Volunteers put up signs at a gathering in December. A judge overseeing the case would need to sign off on any settlement.
The drama surrounding the future of the University City Townhomes in West Philadelphia site could be drawing to a close, multiple sources familiar with the negotiations say.
The owner of the site, IBID Associates, is close to reaching a settlement with the City of Philadelphia that would secure a portion of the land for a new affordable housing development. A fund would also be established to provide resources to the 69 displaced households for their housing needs. Most of the tenants have already left the site, /www.inquirer.com/news/drexel-students-protest-uc-townhomes-sit-in-20230224.html">according to IBID.
The proposal has not been finalized and approved by U.S. District Court, which has jurisdiction because IBID sued the city and Councilmember Jamie Gauthier after she enacted a temporary demolition moratorium at 3900-60 Market St., along with changing the zoning of the parcel.
/www.inquirer.com/real-estate/housing/affordable-housing-philadelphia-university-city-20220311.html">At the time, IBID described her Council legislation as an “illegal and unenforceable” effort to prevent it from “exercising its constitutional right” to sell the property.
The judge overseeing the case still needs to sign off on any settlement before it becomes final. Parties on both sides hope he will do so in the coming weeks.
The court has ordered that no one involved discuss the case until it is approved. IBID, Gauthier, and the City of Philadelphia declined to comment.
But sources familiar with the negotiations between Philadelphia and IBID say that the city would obtain a half-acre of the site at 40th and Market Streets for future development of affordable housing. The rest of the site would remain under IBID’s control for sale and future redevelopment.
Major University City institutions, including the University of Pennsylvania and Drexel University — along with IBID — would help provide the over $3 million for the displaced tenants. The fund would be administered by a non-profit third party.
The controversy over the site began when the federal subsidies supporting the existing low-rise affordable housing complex at 40th and Market were set to expire, and /www.inquirer.com/real-estate/housing/affordable-subsidized-housing-philadelphia-renters-contracts-20211018.html">IBID Associates decided not to renew the contract.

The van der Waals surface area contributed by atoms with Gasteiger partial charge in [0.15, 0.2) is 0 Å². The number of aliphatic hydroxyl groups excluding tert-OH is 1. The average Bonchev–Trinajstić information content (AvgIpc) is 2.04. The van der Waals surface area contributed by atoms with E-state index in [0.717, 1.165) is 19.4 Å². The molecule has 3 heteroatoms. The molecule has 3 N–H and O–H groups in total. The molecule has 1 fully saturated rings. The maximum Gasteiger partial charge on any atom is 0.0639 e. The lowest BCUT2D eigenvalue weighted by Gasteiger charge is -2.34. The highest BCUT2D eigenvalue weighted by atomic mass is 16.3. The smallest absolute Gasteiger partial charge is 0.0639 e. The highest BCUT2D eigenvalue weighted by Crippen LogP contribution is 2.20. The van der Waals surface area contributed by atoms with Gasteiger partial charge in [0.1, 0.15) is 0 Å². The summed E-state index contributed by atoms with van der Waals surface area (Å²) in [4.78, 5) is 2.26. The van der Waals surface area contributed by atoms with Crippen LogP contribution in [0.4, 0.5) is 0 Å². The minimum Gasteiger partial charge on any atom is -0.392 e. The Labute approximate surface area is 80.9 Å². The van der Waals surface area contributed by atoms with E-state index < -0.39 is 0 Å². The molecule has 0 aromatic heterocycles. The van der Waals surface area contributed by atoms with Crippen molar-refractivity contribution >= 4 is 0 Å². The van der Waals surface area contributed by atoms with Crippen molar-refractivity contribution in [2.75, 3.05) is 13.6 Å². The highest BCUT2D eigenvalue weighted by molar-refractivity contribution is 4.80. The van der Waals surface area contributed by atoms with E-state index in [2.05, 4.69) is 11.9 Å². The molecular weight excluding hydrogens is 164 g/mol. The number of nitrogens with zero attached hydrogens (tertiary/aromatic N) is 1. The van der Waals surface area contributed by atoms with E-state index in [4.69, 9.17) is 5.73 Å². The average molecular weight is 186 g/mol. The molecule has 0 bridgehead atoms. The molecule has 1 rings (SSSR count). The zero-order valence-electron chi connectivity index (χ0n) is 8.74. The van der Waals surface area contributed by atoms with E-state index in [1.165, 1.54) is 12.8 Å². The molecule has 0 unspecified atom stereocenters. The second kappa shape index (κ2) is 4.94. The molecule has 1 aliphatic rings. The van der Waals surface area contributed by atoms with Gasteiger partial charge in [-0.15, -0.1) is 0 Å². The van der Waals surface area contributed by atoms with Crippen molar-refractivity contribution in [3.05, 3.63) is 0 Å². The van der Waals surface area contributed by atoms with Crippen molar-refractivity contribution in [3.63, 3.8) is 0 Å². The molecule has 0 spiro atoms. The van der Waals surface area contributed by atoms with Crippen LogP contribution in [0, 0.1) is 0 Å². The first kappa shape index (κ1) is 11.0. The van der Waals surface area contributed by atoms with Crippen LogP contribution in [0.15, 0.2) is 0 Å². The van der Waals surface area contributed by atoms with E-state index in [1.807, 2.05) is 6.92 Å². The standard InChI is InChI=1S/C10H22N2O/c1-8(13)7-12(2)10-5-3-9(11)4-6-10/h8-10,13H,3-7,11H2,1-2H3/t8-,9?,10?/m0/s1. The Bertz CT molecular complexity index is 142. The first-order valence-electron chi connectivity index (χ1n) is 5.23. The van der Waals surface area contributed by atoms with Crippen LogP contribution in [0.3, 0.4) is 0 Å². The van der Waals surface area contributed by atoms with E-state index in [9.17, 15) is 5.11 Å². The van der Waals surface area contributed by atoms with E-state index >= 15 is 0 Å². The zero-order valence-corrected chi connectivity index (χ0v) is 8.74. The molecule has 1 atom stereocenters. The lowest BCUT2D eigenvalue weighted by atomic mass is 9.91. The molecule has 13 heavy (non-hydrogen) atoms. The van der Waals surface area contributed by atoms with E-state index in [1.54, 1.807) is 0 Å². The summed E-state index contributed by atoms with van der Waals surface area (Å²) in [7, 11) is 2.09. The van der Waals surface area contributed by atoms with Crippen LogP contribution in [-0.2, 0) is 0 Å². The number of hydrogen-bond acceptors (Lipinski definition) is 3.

The vast majority of affordable housing in the United States is supported through federal programs that encourage public-private partnerships, /www.inquirer.com/news/philadelphia/affordable-housing-section-8-philadelphia-20220812.html">with contracts often lasting decades. When the agreements expire and land in an area has appreciated in value in the interim, many for-profit owners decide to sell.
That’s precisely what happened in University City. IBID Associates, a partnership that includes Altman Management Co., which acquired the property in 1982 for $1, hoped to sell the land to a developer with plans for life sciences and housing.
That decision meant that all tenants would have to be relocated. They received housing vouchers that would allow them to settle affordably in other locations.
The tenants, allied with housing activists and student groups, quickly organized protests of the sale. They /www.inquirer.com/news/philadelphia/university-city-townhomes-encampment-protest-philadelphia-sheriff-20220808.html">occupied the site even after subsidies expired, /www.inquirer.com/politics/clout/philadelphia-mayors-race-cherelle-parker-labor-support-20220916.html">protested /www.inquirer.com/news/drexel-students-protest-uc-townhomes-sit-in-20230224.html">local /www.inquirer.com/news/philadelphia/uc-townhomes-affordable-housing-kenney-protest-20230208.html">powerbrokers, and drew substantial media attention to the case.
After initial /www.inquirer.com/news/university-city-townhomes-encampment-development-20220812.html">negotiations between Gauthier and IBID broke down, the case wound up in court. The most recent settlement conference was held on Friday, according to the court docket.
The life sciences real estate market has cooled substantially since the debate over the future of University City Townhomes began in 2021, which may complicate the plan for a new complex built speculatively for the sector. But the site is on the edge of the University of Pennsylvania’s campus, with easy transit access to Center City, and will likely remain exceedingly marketable — if the zoning changes at the heart of the lawsuit are altered.